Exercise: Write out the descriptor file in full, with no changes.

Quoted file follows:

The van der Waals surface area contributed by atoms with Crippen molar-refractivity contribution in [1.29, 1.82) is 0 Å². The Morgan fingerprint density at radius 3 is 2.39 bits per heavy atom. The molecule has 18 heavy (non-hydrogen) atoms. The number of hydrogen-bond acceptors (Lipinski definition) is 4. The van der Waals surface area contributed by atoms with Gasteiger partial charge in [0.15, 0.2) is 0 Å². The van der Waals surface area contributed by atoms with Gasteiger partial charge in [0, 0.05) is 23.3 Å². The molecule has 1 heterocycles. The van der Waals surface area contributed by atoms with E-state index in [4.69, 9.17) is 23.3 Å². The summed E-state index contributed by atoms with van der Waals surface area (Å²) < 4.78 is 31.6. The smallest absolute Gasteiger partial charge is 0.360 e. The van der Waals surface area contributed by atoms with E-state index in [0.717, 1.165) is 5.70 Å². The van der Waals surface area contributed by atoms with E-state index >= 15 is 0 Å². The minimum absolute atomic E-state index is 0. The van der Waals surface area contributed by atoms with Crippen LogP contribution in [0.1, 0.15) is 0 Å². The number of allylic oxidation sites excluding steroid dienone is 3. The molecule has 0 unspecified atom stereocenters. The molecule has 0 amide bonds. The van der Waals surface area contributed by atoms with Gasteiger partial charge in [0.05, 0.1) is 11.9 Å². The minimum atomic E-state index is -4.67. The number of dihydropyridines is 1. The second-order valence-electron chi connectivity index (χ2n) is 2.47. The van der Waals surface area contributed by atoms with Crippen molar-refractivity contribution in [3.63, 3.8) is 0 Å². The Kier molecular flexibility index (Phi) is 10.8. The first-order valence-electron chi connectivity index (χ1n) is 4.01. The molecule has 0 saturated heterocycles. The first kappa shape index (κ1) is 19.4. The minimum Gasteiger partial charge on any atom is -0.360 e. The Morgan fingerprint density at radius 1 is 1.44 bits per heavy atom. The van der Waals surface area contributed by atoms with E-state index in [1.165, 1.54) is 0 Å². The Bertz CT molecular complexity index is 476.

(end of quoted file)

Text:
The van der Waals surface area contributed by atoms with Crippen molar-refractivity contribution in [1.29, 1.82) is 0 Å². The Morgan fingerprint density at radius 3 is 2.39 bits per heavy atom. The molecule has 18 heavy (non-hydrogen) atoms. The number of hydrogen-bond acceptors (Lipinski definition) is 4. The van der Waals surface area contributed by atoms with Gasteiger partial charge in [0.15, 0.2) is 0 Å². The van der Waals surface area contributed by atoms with Gasteiger partial charge in [0, 0.05) is 23.3 Å². The molecule has 1 heterocycles. The van der Waals surface area contributed by atoms with E-state index in [4.69, 9.17) is 23.3 Å². The summed E-state index contributed by atoms with van der Waals surface area (Å²) < 4.78 is 31.6. The smallest absolute Gasteiger partial charge is 0.360 e. The van der Waals surface area contributed by atoms with E-state index in [0.717, 1.165) is 5.70 Å². The van der Waals surface area contributed by atoms with E-state index >= 15 is 0 Å². The minimum absolute atomic E-state index is 0. The van der Waals surface area contributed by atoms with Crippen LogP contribution in [0.1, 0.15) is 0 Å². The number of allylic oxidation sites excluding steroid dienone is 3. The molecule has 0 unspecified atom stereocenters. The molecule has 0 amide bonds. The van der Waals surface area contributed by atoms with Gasteiger partial charge in [0.05, 0.1) is 11.9 Å². The minimum atomic E-state index is -4.67. The number of dihydropyridines is 1. The second-order valence-electron chi connectivity index (χ2n) is 2.47. The van der Waals surface area contributed by atoms with Crippen molar-refractivity contribution in [3.63, 3.8) is 0 Å². The Kier molecular flexibility index (Phi) is 10.8. The first-order valence-electron chi connectivity index (χ1n) is 4.01. The molecule has 0 saturated heterocycles. The first kappa shape index (κ1) is 19.4. The minimum Gasteiger partial charge on any atom is -0.360 e. The Morgan fingerprint density at radius 1 is 1.44 bits per heavy atom. The van der Waals surface area contributed by atoms with E-state index in [1.165, 1.54) is 0 Å². The Bertz CT molecular complexity index is 476.